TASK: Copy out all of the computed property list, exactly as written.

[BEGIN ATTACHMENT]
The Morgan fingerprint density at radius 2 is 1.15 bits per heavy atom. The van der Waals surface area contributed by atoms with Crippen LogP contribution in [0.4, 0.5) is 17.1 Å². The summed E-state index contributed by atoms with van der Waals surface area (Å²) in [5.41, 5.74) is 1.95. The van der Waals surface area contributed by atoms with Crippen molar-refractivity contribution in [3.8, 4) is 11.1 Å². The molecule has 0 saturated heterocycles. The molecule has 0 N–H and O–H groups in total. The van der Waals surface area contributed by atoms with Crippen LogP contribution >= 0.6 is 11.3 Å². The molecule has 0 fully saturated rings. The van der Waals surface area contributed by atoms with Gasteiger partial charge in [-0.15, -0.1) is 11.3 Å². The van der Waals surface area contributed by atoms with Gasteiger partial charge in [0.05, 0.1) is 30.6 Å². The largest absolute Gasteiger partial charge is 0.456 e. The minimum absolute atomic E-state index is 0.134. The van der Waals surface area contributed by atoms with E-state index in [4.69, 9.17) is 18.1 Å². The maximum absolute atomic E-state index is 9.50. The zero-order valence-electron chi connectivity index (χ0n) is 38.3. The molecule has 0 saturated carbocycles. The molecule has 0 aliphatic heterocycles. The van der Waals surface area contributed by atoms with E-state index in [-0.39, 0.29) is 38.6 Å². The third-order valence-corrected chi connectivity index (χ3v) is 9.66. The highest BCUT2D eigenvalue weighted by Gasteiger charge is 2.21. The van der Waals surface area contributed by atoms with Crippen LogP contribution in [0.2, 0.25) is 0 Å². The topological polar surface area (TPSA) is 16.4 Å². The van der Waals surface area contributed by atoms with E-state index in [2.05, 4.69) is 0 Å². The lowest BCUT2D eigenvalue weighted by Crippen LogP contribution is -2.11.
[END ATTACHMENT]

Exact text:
The Morgan fingerprint density at radius 2 is 1.15 bits per heavy atom. The van der Waals surface area contributed by atoms with Crippen LogP contribution in [0.4, 0.5) is 17.1 Å². The summed E-state index contributed by atoms with van der Waals surface area (Å²) in [5.41, 5.74) is 1.95. The van der Waals surface area contributed by atoms with Crippen molar-refractivity contribution in [3.8, 4) is 11.1 Å². The molecule has 0 saturated heterocycles. The molecule has 0 N–H and O–H groups in total. The van der Waals surface area contributed by atoms with Crippen LogP contribution >= 0.6 is 11.3 Å². The molecule has 0 fully saturated rings. The van der Waals surface area contributed by atoms with Gasteiger partial charge in [-0.15, -0.1) is 11.3 Å². The van der Waals surface area contributed by atoms with Gasteiger partial charge in [0.05, 0.1) is 30.6 Å². The largest absolute Gasteiger partial charge is 0.456 e. The minimum absolute atomic E-state index is 0.134. The van der Waals surface area contributed by atoms with E-state index in [4.69, 9.17) is 18.1 Å². The maximum absolute atomic E-state index is 9.50. The zero-order valence-electron chi connectivity index (χ0n) is 38.3. The molecule has 0 saturated carbocycles. The molecule has 0 aliphatic heterocycles. The van der Waals surface area contributed by atoms with E-state index in [-0.39, 0.29) is 38.6 Å². The third-order valence-corrected chi connectivity index (χ3v) is 9.66. The highest BCUT2D eigenvalue weighted by Gasteiger charge is 2.21. The van der Waals surface area contributed by atoms with Crippen LogP contribution in [0.2, 0.25) is 0 Å². The topological polar surface area (TPSA) is 16.4 Å². The van der Waals surface area contributed by atoms with E-state index in [2.05, 4.69) is 0 Å². The lowest BCUT2D eigenvalue weighted by Crippen LogP contribution is -2.11.